More signs of Green change from Germany

The Green Party’s election victory in the Baden-Wurttemberg state parliament highlights the emergence of the Green movement as a major political force.

For the first time in Germany the Greens will lead a coalition government with the traditional left party, the Social Democrats, taking the minor party role.

The road to political success for the Greens has been a long one. Former German Chancellor Helmut Schmidt dismissed the Greens saying, “They’re just environmental idiots who will have disappeared again soon,” and similar things have been said about us here in Aotearoa.

It isn’t surprising people around the world are rejecting this analysis and changing their vote to Green in big numbers. We currently face the triple threats of inter-connected environmental, economic and social problems of a scale unseen in human history. Climate change, peak oil, the global financial crisis, and massive social inequality all stem from the traditional political orthodoxy and the traditional political parties have no new ideas on how to fix these problems. As Einstein said, “we can’t solve problems by using the same kind of thinking we used when we created them.”

Green parties across the globe offer new thinking to address these problems we all face. Whereas ten years ago we may have been seen as fringe and the thought of voting for us a luxury, our issues are now at the centre of the political debate and our alternatives form serious policy options.

German voters have turned their traditional political structure on its head by voting Green in big numbers due to the failure of the traditional left and right parties to deal with the issues their country is facing. New Zealand voters face similar dilemmas. At our election in November we too can vote for real change by giving smart Green ideas the big tick at the ballot box.

9 thoughts on “More signs of Green change from Germany

  1. Hopefully its a sign of the times.. globally moving toward being Green.
    Baden-Wurtenburg Greens polled about 25% & I believe that nationally Germany is at about 14%, sounds like something for NZ Greens to strive towards.. Kia-ora

  2. Metiria; good post I will get a copy and post it on the local notice board, lets hope the Greens will get the same result in their national elections at Berlin.

    I hope we catch the same bug and ditch the old parties here I think that people round the world are waking up to globalisation.

    Check out what is happening in Wisconsin with what the new governor Walker is doing to that place! He will get his comeuppance a Green one I hope.

  3. Make way for the future o ye rapists!

    Britain shut down 75 nuclear plants some years ago (some of of us even READ the news)
    Now why would that be exactly – and why are senior nuclear engineers declaring the date of reason long gone?

    I’ve been washing this piece of coal for two years now – it’s still black.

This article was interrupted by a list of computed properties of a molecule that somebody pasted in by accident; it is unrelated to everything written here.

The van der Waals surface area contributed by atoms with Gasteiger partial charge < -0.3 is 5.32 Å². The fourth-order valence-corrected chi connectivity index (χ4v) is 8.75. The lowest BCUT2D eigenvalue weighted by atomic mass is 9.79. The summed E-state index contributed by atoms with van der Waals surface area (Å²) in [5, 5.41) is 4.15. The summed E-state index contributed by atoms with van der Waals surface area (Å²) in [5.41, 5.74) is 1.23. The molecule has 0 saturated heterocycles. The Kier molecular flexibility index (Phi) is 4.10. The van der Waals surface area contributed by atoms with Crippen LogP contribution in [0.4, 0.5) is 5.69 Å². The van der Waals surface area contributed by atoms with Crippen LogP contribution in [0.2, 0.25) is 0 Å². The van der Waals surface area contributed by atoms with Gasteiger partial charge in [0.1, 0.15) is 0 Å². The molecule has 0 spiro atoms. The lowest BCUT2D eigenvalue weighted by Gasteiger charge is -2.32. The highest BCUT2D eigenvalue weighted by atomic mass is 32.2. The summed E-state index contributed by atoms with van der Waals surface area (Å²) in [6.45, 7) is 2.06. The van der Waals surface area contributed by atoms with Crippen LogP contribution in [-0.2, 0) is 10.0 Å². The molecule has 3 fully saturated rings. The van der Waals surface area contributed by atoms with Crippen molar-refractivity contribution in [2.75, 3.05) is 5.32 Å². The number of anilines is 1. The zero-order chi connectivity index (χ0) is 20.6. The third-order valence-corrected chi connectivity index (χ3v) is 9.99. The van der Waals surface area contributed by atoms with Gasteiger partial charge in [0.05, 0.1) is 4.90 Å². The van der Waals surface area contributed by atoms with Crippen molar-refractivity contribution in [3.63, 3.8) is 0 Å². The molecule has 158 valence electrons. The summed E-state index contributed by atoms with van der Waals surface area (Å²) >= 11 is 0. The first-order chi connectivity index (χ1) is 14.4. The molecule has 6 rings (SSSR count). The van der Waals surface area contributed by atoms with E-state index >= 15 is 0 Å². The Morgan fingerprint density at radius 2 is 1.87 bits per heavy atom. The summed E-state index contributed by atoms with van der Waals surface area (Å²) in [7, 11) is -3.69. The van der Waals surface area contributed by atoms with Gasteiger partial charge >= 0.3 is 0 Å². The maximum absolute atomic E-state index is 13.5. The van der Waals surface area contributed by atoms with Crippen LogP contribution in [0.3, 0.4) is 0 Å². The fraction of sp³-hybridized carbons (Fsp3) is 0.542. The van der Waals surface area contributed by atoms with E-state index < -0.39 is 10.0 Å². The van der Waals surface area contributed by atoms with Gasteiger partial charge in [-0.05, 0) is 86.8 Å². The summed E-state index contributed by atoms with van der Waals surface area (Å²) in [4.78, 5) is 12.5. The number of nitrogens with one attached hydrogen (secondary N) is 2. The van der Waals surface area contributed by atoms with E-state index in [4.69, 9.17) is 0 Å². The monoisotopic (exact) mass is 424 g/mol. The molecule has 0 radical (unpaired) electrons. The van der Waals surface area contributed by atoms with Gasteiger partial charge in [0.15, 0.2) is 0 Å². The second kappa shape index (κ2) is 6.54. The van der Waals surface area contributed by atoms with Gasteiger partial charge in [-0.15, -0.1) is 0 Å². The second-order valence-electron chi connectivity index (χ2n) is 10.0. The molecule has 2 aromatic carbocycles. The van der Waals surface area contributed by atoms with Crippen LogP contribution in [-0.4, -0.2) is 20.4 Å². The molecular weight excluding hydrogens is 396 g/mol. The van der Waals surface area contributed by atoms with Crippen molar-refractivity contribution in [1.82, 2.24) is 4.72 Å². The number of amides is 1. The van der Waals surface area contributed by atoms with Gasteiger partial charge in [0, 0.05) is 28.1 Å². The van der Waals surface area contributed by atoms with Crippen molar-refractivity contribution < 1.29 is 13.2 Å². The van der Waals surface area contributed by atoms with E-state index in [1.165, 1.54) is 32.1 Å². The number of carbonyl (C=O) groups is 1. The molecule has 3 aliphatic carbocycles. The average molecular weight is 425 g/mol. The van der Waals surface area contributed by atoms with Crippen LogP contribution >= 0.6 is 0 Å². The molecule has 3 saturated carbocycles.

[frog: Mark, please don't use the term "rapists" in that context. I know where you are coming from, and agree with what you are trying to convey. But using that term in that context trivialises the horrendous experiences of women who have been raped.]

  4. The thing heartens me most about the German Greens’ win is that it shows a real return for them after losing power in the Bundestad in recent years. Shows that the Green political movement can survive a downturn in support and is here to stay.

    And a big welcome to Frank!

  5. The shift in Germany is an encouraging one and it is great to see the Green movement shift from being viewed as a fringe political movement to something mainstream and worthy of calling the shots.

    After dwelling on the idea of joining a political party as a member for many years and struggling to decide where to place myself – the Greens in the last week became my choice. I chose the Greens because it is the political party that most reflects my own values as a human being, citizen of planet earth, husband, father, Christian, Kiwi and a worker in the NGO community serving the world’s poorest. No one political party will ever do it completely, but the Greens get the closest to who I am and the vision being played out by the party is a long term one rather than a short one based on the political cycle and the political game.

    The Greens give the sense that the political apparatus of our nation is simply a tool to achieve a greater aim and it’s that greater aim of a better, healthier world that we share. The more people grasp that bigger picture and long term thinking, the more the Green movement will gain traction in the political arena.

  6. Some pundits are suggesting that this result is just a reaction in a country with a high level of concern about nuclear power to the Japanese nuclear disaster. That theory is pretty much debunked here at Spiegel Online:

    Polls, though, had been predicting Kretschmann’s rise for months, well before Fukushima and well before Libya. The impressive vote total in Rhineland-Palatinate was likewise forecast by survey after survey. Indeed, the party could end up winning a second state election this September when voters in the city-state of Berlin cast their ballots.

    In short, the country’s political landscape experienced a profound shift over the weekend. Germany is no longer a country firmly in the hands of the SPD and the CDU. As of Sunday, the Greens have crashed the party. And before long, they might be sending out the invitations as well.

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